By Chris Woodyard, USA TODAY
As it prepared for its “cash-for-clunkers” program, the government rejiggered gas mileage figures on about 100 older vehicles last week in a way that changed whether they would be eligible for up to $4,500 in sales inducements.
The Environmental Protection Agency says the changes resulted from a double-check of its fuel-efficiency ratings on more than 30,000 1984 and newer vehicles in advance of the official start of the clunkers program Monday.
About half the 100 suddenly did not qualify because their combined mileage rating was revised upward; others unexpectedly got in.
“As a result of the review, roughly an equal number of vehicles became eligible as those found to be not eligible,” said the EPA in a statement. “Eligibility for about 100 vehicles was affected.”
Car-shopping website Edmunds.com said Monday that it discovered the switcheroo because potential buyers were complaining on its discussion boards.
Some said it made them ineligible at the last minute for car deals they already had on deck.
“We had everything lined up. We had a couple car dealers that had verified our car qualified, and we were ready to purchase a new car this weekend,” wrote one potential buyer, identified on the site as John1152. “But it will not happen now because at the last second the EPA updated the information at their web page for a 1993 Toyota Camry wagon … from 18 mpg to 19 mpg.”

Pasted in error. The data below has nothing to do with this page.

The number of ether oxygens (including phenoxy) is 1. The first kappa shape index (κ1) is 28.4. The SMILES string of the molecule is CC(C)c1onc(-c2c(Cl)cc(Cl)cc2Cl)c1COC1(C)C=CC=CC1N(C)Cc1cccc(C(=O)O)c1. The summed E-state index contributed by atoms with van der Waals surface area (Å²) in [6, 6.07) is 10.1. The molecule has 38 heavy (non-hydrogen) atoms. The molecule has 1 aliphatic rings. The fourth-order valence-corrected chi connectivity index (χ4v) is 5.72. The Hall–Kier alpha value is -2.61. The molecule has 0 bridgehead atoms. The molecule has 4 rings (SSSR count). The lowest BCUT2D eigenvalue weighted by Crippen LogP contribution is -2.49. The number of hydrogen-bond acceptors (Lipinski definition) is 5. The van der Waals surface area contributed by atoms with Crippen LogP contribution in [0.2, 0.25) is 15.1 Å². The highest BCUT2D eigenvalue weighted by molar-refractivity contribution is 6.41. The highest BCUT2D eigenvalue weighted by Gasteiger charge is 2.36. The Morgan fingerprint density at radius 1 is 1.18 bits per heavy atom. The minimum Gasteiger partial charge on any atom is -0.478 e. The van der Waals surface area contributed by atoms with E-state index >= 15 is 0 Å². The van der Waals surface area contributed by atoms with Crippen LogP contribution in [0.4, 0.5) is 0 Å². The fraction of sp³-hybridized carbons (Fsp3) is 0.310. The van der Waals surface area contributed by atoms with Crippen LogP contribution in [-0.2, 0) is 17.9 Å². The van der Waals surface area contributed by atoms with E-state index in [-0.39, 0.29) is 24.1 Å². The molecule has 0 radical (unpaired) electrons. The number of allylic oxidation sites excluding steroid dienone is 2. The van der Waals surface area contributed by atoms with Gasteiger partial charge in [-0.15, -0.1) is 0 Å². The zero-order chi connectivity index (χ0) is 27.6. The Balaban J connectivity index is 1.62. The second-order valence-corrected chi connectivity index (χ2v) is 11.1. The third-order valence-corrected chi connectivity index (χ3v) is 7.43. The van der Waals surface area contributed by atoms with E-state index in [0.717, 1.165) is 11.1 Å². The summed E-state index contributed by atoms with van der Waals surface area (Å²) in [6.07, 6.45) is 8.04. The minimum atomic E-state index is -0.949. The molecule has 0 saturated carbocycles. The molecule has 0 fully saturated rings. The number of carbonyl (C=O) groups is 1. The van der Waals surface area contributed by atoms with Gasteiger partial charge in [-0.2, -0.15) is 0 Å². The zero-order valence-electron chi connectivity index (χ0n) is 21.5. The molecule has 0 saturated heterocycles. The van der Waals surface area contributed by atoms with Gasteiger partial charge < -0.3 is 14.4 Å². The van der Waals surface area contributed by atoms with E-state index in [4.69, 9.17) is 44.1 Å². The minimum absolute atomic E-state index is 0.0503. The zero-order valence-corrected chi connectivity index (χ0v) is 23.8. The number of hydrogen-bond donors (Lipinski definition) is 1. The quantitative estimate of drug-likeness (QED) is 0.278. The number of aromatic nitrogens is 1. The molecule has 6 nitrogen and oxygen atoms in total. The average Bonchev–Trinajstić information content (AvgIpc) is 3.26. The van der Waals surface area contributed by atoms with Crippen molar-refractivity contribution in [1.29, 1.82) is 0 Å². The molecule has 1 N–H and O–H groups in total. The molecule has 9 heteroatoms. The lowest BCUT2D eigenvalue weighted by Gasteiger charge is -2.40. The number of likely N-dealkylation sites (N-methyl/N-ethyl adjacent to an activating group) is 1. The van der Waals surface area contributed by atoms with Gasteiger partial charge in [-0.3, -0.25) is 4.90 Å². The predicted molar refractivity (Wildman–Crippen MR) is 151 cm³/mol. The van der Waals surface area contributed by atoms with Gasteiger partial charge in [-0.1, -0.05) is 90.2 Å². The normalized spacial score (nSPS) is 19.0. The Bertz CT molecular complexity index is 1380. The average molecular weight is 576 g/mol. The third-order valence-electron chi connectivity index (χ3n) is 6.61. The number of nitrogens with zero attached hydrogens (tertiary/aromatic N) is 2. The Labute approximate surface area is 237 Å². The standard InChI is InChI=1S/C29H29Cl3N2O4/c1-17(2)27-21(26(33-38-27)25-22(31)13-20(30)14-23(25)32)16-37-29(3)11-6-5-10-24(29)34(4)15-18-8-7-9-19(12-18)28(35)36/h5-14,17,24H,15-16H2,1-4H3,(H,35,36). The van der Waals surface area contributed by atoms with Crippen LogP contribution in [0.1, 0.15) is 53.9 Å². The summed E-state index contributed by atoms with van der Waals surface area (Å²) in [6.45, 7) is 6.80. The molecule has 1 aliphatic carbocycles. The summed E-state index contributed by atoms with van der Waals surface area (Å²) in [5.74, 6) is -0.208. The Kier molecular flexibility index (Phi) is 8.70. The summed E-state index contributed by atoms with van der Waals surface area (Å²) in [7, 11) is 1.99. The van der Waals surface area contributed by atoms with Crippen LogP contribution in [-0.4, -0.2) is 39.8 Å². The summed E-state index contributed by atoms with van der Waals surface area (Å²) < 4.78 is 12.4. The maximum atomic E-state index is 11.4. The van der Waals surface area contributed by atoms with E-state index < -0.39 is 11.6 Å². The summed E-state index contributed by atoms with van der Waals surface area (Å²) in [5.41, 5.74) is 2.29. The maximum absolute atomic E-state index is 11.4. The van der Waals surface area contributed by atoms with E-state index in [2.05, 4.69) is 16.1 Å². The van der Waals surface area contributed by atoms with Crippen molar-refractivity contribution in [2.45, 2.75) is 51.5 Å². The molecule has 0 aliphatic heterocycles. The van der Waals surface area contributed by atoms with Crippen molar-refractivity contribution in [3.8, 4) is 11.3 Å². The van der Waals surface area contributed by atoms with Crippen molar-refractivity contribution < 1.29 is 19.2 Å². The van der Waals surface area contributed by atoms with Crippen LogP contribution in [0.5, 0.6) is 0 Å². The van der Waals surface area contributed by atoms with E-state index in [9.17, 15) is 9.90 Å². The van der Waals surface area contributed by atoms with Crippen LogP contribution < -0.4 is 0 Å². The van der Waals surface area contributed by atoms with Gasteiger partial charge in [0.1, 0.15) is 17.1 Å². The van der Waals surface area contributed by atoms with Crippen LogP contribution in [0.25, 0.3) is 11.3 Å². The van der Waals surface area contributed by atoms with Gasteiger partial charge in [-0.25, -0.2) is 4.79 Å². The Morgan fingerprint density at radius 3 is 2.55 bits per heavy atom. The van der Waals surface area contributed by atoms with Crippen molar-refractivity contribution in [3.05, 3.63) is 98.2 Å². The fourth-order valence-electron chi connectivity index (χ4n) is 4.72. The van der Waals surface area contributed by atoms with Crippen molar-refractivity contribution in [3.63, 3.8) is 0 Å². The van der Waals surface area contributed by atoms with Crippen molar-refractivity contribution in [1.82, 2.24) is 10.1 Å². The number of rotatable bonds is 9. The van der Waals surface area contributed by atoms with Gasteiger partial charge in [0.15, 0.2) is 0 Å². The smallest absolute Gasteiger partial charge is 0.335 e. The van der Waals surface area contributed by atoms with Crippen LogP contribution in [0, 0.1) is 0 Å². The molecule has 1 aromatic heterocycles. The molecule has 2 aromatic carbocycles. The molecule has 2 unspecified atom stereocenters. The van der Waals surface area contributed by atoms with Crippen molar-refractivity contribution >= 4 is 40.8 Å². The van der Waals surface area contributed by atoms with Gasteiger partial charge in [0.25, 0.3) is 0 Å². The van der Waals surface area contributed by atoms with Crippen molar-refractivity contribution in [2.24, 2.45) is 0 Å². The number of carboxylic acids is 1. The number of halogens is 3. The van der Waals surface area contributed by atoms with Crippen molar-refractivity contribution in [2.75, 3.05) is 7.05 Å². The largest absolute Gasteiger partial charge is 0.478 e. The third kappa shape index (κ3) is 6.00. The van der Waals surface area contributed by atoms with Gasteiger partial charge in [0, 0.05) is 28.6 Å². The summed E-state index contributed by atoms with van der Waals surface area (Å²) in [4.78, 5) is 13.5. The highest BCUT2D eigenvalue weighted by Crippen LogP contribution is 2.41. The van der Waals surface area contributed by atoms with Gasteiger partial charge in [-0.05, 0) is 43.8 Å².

Karl Brauer, editor in chief of Edmunds.com, said, “It’s unfortunate that consumers who had been researching and planning to trade in their vehicle … are now left in the dust.”
To qualify for the $1 billion program aimed at spurring auto sales and driving gas guzzlers off the road, the clunker must have an EPA city-highway “combined” rating of 18 miles per gallon or lower.
Buyers then get a $3,500 incentive if the new car gets 4 to 9 mpg more or $4,500 for 10 mpg or more. The new car also must itself have a minimum 22 mpg combined rating. The program ends Nov. 1, or when the $1 billion runs out.
EPA gave no reason its ratings were inaccurate or why some went up. For the 2008 model year, EPA started revising mileage figures, typically downward, to better reflect real-world driving. For example, a Toyota Prius that had been rated 60 mpg in city driving fell 20% to 48 mpg.
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Photo courtesy of Susan Walsh, AP
John Paul Strong
John Paul Strong combines his two decades of automotive marketing experience with a team of more than 140 professionals as owner and CEO of Strong Automotive.